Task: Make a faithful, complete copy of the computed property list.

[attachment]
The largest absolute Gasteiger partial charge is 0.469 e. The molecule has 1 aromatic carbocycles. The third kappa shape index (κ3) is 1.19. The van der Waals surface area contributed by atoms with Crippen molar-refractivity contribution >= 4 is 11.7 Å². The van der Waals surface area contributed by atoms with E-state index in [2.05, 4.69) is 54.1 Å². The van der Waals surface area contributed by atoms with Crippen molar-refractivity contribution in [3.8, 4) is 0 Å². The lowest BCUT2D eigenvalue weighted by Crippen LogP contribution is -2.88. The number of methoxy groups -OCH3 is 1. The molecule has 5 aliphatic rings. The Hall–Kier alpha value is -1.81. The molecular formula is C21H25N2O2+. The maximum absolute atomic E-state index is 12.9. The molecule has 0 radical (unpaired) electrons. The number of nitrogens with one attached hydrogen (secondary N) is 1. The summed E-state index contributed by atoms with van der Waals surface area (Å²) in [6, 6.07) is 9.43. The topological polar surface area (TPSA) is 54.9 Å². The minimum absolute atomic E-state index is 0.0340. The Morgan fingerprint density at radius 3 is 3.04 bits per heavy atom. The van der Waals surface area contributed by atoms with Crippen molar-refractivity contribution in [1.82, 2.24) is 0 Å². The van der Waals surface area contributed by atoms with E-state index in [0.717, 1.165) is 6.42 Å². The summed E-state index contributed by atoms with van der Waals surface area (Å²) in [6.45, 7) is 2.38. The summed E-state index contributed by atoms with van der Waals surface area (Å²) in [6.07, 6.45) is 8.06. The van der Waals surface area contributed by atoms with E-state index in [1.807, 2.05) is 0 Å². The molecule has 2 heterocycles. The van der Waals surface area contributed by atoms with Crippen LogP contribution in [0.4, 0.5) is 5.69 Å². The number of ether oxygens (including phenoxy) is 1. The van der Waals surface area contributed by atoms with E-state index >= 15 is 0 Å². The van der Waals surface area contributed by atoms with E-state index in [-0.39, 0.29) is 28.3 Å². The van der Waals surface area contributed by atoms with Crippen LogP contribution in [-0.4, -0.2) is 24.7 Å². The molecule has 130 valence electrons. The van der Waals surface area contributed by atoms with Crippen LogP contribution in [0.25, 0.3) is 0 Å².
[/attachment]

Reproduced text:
The largest absolute Gasteiger partial charge is 0.469 e. The molecule has 1 aromatic carbocycles. The third kappa shape index (κ3) is 1.19. The van der Waals surface area contributed by atoms with Crippen molar-refractivity contribution >= 4 is 11.7 Å². The van der Waals surface area contributed by atoms with E-state index in [2.05, 4.69) is 54.1 Å². The van der Waals surface area contributed by atoms with Crippen molar-refractivity contribution in [3.8, 4) is 0 Å². The lowest BCUT2D eigenvalue weighted by Crippen LogP contribution is -2.88. The number of methoxy groups -OCH3 is 1. The molecule has 5 aliphatic rings. The Hall–Kier alpha value is -1.81. The molecular formula is C21H25N2O2+. The maximum absolute atomic E-state index is 12.9. The molecule has 0 radical (unpaired) electrons. The number of nitrogens with one attached hydrogen (secondary N) is 1. The summed E-state index contributed by atoms with van der Waals surface area (Å²) in [6, 6.07) is 9.43. The topological polar surface area (TPSA) is 54.9 Å². The minimum absolute atomic E-state index is 0.0340. The Morgan fingerprint density at radius 3 is 3.04 bits per heavy atom. The van der Waals surface area contributed by atoms with Crippen molar-refractivity contribution in [1.82, 2.24) is 0 Å². The van der Waals surface area contributed by atoms with E-state index in [0.717, 1.165) is 6.42 Å². The summed E-state index contributed by atoms with van der Waals surface area (Å²) in [6.45, 7) is 2.38. The summed E-state index contributed by atoms with van der Waals surface area (Å²) in [6.07, 6.45) is 8.06. The van der Waals surface area contributed by atoms with E-state index in [1.807, 2.05) is 0 Å². The molecule has 2 heterocycles. The van der Waals surface area contributed by atoms with Crippen LogP contribution in [0.4, 0.5) is 5.69 Å². The number of ether oxygens (including phenoxy) is 1. The van der Waals surface area contributed by atoms with E-state index >= 15 is 0 Å². The van der Waals surface area contributed by atoms with E-state index in [-0.39, 0.29) is 28.3 Å². The van der Waals surface area contributed by atoms with Crippen LogP contribution in [-0.4, -0.2) is 24.7 Å². The molecule has 130 valence electrons. The van der Waals surface area contributed by atoms with Crippen LogP contribution in [0.25, 0.3) is 0 Å².